"Knowing more about its molecular underpinnings is going to allow us to make changes to the antibiotic structure in order to improve its pharmacological properties."
A report on the work, with McCafferty's post-doctoral research associate James Hamburger as first author, will be published online this week in the Proceedings of the National Academy of Sciences. The research was funded by the National Institutes of Health.
According to McCafferty, whose Duke group studies the chemistry of bacterial infections and resistance, Ramoplanin A2 is an experimental commercial version of an antibiotic first isolated from a soil bacterium in the 1980s and experimentally shown to work against problem pathogens such as Staphylococcus aureus, Enterococcus faecium, Staphylococcus epidermis and Clostridium difficile.
It arrives at a time when Vancomycin, the antibiotic physicians rely on when others prove ineffective, is beginning to confront genetically resistant bacterial strains after three decades on the market.
Despite its promise, various Ramoplanin preparations have not been well-tolerated in human trials due to poor absorption and limited toxicity. However, an oral preparation intended to treat Clostridium difficile, which causes serious and hard-to-combat intestinal infections, has recently been under clinical investigation.
Progress has also been hampered by uncertainty about how Ramoplanin works on bacteria, a question McCafferty has been pursuing since 1997.
Researchers knew that Ramoplanin interrupts the assembly of the bacterial cell wall, but did not know the molecular details.
After overcoming the difficulties of depicting Ramoplanin's interaction with the cell membrane, the researchers discovered that the molecule forms U-shaped structures that can bind to and capture a specific intermediate in membrane formation called Lipid II. Thus bound, the Lipid IIs can no longer participate in membrane formation. And because of this, bacteria with improperly formed cell walls die.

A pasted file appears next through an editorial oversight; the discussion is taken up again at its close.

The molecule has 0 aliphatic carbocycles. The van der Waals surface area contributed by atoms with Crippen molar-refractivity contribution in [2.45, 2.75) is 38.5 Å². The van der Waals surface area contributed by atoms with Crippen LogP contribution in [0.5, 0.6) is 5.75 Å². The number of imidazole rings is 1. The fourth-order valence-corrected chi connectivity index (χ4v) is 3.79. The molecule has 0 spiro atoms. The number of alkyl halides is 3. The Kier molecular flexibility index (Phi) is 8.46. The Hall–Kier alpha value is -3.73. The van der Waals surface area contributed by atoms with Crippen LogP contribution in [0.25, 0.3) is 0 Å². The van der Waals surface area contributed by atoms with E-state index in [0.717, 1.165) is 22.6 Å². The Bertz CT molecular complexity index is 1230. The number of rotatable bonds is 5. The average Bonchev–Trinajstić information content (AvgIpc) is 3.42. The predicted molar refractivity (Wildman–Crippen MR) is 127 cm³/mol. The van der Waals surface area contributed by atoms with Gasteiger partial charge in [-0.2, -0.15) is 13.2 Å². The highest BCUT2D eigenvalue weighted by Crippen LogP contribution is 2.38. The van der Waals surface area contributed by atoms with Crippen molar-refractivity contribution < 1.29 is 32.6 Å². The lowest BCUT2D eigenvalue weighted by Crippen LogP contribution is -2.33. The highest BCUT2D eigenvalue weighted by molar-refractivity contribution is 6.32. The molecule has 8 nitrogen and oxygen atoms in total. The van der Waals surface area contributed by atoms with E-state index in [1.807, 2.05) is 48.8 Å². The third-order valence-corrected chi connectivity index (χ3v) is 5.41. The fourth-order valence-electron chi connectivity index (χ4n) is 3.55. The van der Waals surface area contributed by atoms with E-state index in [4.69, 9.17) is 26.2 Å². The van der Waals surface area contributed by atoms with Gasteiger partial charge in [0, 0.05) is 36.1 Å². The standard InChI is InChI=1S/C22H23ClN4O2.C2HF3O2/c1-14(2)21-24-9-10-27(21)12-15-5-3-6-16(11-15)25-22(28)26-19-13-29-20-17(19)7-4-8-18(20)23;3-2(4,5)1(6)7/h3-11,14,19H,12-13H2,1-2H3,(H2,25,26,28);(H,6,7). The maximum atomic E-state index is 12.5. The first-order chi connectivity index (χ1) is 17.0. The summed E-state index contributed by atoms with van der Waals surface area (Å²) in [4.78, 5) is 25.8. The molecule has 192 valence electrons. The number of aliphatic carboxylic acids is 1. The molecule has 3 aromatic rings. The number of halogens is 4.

Vancomycin also interrupts cell wall synthesis by capturing Lipid II, but in a different way and position in the molecular architecture, McCafferty said. The first antibiotic, penicillin, targets related enzymes called transpeptidases that stitch Lipid II molecules together into the mature cell wall.
Bacteria routinely develop immunities to antibiotics by mutating into new versions that work around such structural Achilles' heels.
For now at least, "Ramoplanin is not susceptible to the same mechanisms of resistance as Vancomycin, because it acts by a different molecular mechanism," McCafferty said.
"A replacement for Vancomycin is urgently needed," he added. "Ramoplanin may offer additional help in the fight against drug-resistant bacterial infections."
McCafferty's Duke group is also studying the biosynthesis of Ramoplanin using genetic techniques in the hopes that these methods will be used to prepare alternative versions of Ramoplanin produced by fermentation. "The total chemical synthesis of Ramoplanin consists of almost 100 chemical steps," he said. "It is very, very difficult, and as such we hope to harness the potential of microbial engineering to produce Ramoplanin-like molecules with improved properties."
The Duke researchers are also involved in efforts to understand the molecular mechanism of Ramoplanin resistance in the pathogen Staphylococcus aureus.